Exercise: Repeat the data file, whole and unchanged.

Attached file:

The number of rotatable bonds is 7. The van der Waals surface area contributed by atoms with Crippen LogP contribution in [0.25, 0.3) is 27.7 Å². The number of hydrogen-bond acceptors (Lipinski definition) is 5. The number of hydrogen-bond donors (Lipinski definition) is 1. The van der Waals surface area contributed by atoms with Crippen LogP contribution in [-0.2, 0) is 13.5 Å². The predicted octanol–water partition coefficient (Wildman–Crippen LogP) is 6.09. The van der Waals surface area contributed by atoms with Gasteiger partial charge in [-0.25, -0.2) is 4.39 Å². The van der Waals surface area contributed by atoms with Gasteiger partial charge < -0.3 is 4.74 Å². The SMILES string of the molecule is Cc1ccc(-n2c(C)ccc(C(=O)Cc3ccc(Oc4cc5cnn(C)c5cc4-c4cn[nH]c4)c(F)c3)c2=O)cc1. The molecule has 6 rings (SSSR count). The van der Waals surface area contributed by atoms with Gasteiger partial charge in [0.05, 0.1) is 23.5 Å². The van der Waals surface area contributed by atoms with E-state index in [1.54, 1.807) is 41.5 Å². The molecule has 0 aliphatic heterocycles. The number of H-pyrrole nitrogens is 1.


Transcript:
The number of rotatable bonds is 7. The van der Waals surface area contributed by atoms with Crippen LogP contribution in [0.25, 0.3) is 27.7 Å². The number of hydrogen-bond acceptors (Lipinski definition) is 5. The number of hydrogen-bond donors (Lipinski definition) is 1. The van der Waals surface area contributed by atoms with Crippen LogP contribution in [-0.2, 0) is 13.5 Å². The predicted octanol–water partition coefficient (Wildman–Crippen LogP) is 6.09. The van der Waals surface area contributed by atoms with Gasteiger partial charge in [-0.25, -0.2) is 4.39 Å². The van der Waals surface area contributed by atoms with Gasteiger partial charge < -0.3 is 4.74 Å². The SMILES string of the molecule is Cc1ccc(-n2c(C)ccc(C(=O)Cc3ccc(Oc4cc5cnn(C)c5cc4-c4cn[nH]c4)c(F)c3)c2=O)cc1. The molecule has 6 rings (SSSR count). The van der Waals surface area contributed by atoms with Gasteiger partial charge in [0.05, 0.1) is 23.5 Å². The van der Waals surface area contributed by atoms with E-state index in [1.54, 1.807) is 41.5 Å². The molecule has 0 aliphatic heterocycles. The number of H-pyrrole nitrogens is 1.